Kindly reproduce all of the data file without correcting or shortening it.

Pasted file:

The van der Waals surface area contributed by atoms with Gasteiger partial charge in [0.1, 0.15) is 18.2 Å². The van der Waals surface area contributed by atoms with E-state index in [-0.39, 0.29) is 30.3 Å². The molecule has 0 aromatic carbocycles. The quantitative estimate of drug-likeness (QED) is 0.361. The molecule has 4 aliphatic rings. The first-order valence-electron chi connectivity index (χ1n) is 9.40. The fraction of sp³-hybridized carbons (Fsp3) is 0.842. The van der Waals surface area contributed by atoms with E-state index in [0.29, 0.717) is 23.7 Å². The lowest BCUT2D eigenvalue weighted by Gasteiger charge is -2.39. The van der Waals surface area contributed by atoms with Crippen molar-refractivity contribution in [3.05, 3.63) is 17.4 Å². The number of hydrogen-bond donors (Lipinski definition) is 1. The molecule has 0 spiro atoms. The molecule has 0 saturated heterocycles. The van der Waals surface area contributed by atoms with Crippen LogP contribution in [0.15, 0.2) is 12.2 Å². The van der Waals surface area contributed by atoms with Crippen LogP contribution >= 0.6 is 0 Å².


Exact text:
The van der Waals surface area contributed by atoms with Gasteiger partial charge in [0.1, 0.15) is 18.2 Å². The van der Waals surface area contributed by atoms with E-state index in [-0.39, 0.29) is 30.3 Å². The molecule has 0 aromatic carbocycles. The quantitative estimate of drug-likeness (QED) is 0.361. The molecule has 4 aliphatic rings. The first-order valence-electron chi connectivity index (χ1n) is 9.40. The fraction of sp³-hybridized carbons (Fsp3) is 0.842. The van der Waals surface area contributed by atoms with E-state index in [0.29, 0.717) is 23.7 Å². The lowest BCUT2D eigenvalue weighted by Gasteiger charge is -2.39. The van der Waals surface area contributed by atoms with Crippen molar-refractivity contribution in [3.05, 3.63) is 17.4 Å². The number of hydrogen-bond donors (Lipinski definition) is 1. The molecule has 0 spiro atoms. The molecule has 0 saturated heterocycles. The van der Waals surface area contributed by atoms with Crippen LogP contribution in [0.15, 0.2) is 12.2 Å². The van der Waals surface area contributed by atoms with Crippen LogP contribution >= 0.6 is 0 Å².